The paper was presented in person at the international conference on Slavery, Indentured labor, and Their Impact on Present Societies.
The conference was organized by the History Department of the Faculty of Humanities, in collaboration with the Faculty of Graduate Studies and Research (FGSR), the Faculty of Social Sciences, the Social Science Research Institute (IMWO) of the Anton de Kom University of Suriname, and the Directorate of Culture. (Ministry of Education, Science, and Culture).
Mahabir presented a compelling case for reparations for Indian indentureship. The arrival of Sir John Gladstone’s family in Guyana two weeks ago, which marked a significant moment in history, came after his presentation. The family expressed their sincere apologies for their ancestor’s direct involvement in both slavery and indentureship in the Caribbean country. John Gladstone was the father of four-time British Prime Minister, William Gladstone.
In the year 1838, John Gladstone played a pivotal role in introducing a workforce of Indian indentured laborers to Guyana that was intended to supplant the previously enslaved Africans.
He owned several sugarcane plantations in then British Guiana – Demerara as it was called—on which slaves, and later indentured laborers worked, the largest of which were the Vreedenhoop and Belmont estates. Historical records indicate that John Gladstone was also associated with the ownership of two vessels responsible for the transportation of exploited laborers from India. These laborers were engaged in indentured servitude as a result of the abolition of slavery in 1834.
In a move towards reparatory justice, the Gladstone family announced their intention to contribute £100,000 to the University of Guyana’s International Institute for Migration and Diaspora Studies, inaugurated at that historic event. The family also made a commitment to allocate funding towards various unnamed projects in Guyana and the University of London’s Centre for the Study of the Legacies of British Slavery, both for five years.
The hope is that a fair sum of this money would go to the study of indentureship, which would also benefit Indian lecturers and students at the university, as well as fund projects in Indian communities in Guyana.
The following is Mahabir’s abstract: “In 1838, the first shipload of Indian indentured laborers to be brought to the Caribbean set foot in British Guiana.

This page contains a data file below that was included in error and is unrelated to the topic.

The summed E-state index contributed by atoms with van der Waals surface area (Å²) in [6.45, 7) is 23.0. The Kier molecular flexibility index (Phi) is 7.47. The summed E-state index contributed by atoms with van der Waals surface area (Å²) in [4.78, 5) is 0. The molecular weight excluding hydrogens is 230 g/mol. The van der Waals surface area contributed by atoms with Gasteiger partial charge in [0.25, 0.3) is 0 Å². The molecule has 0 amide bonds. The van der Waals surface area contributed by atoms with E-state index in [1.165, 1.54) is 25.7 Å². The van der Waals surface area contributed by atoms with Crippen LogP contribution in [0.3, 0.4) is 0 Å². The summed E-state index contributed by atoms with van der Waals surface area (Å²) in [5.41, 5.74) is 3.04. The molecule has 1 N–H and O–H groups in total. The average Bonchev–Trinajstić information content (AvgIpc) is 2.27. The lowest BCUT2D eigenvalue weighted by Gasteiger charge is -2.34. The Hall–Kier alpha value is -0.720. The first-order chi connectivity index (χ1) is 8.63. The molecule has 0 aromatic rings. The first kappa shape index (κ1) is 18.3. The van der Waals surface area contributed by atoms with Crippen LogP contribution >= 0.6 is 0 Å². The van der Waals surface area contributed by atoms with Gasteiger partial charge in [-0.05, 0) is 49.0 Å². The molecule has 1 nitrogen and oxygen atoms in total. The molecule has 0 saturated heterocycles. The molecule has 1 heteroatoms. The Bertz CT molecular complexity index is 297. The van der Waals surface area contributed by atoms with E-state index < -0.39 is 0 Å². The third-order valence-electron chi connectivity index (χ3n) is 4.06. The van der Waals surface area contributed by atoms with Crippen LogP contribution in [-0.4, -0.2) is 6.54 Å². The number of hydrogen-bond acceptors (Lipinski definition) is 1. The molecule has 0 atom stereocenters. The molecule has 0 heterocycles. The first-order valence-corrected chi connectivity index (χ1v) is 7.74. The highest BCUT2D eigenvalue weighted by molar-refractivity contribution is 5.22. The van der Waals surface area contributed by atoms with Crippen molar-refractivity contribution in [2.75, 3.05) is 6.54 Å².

Over the next 80+ years, over half a million more would come, distributed to various colonies throughout the region to work on the colonial sugar plantations. Post-slavery indentureship was described by historian Hugh Tinker as a “new system of slavery”, it being a deceptive system riddled with abuse and exploitation.
Amidst the calls for reparations being made in recent years by the descendants of enslaved Africans and indigenous peoples, the descendants of indentured Indians are also starting to make their voices heard and recognized.
However, the argument in favor of reparations for indentured peoples, specifically Asian Indians who made up the vast majority of post-slavery indentured laborers, is less straightforward than it is for the victims of slavery and indigenous genocide.
“In a recent Zoom public meeting of May 22, 2022, on the topic ‘Should Indians in the Diaspora demand reparation for indentureship?
Dr Hilary Brown, Program Manager of Culture and Community Development at the CARICOM Secretariat, posed the question: “There are established definitions of what constitutes a crime against humanity. And so that includes enslavement, genocide, dehumanization….
Can we also classify indentureship as a crime against humanity, and in the dialogue, then, where does it fit?” This paper will look at the impact that indentured servitude had in the Caribbean, and interrogate the justifications for the descendants of indentured laborers to receive reparations.”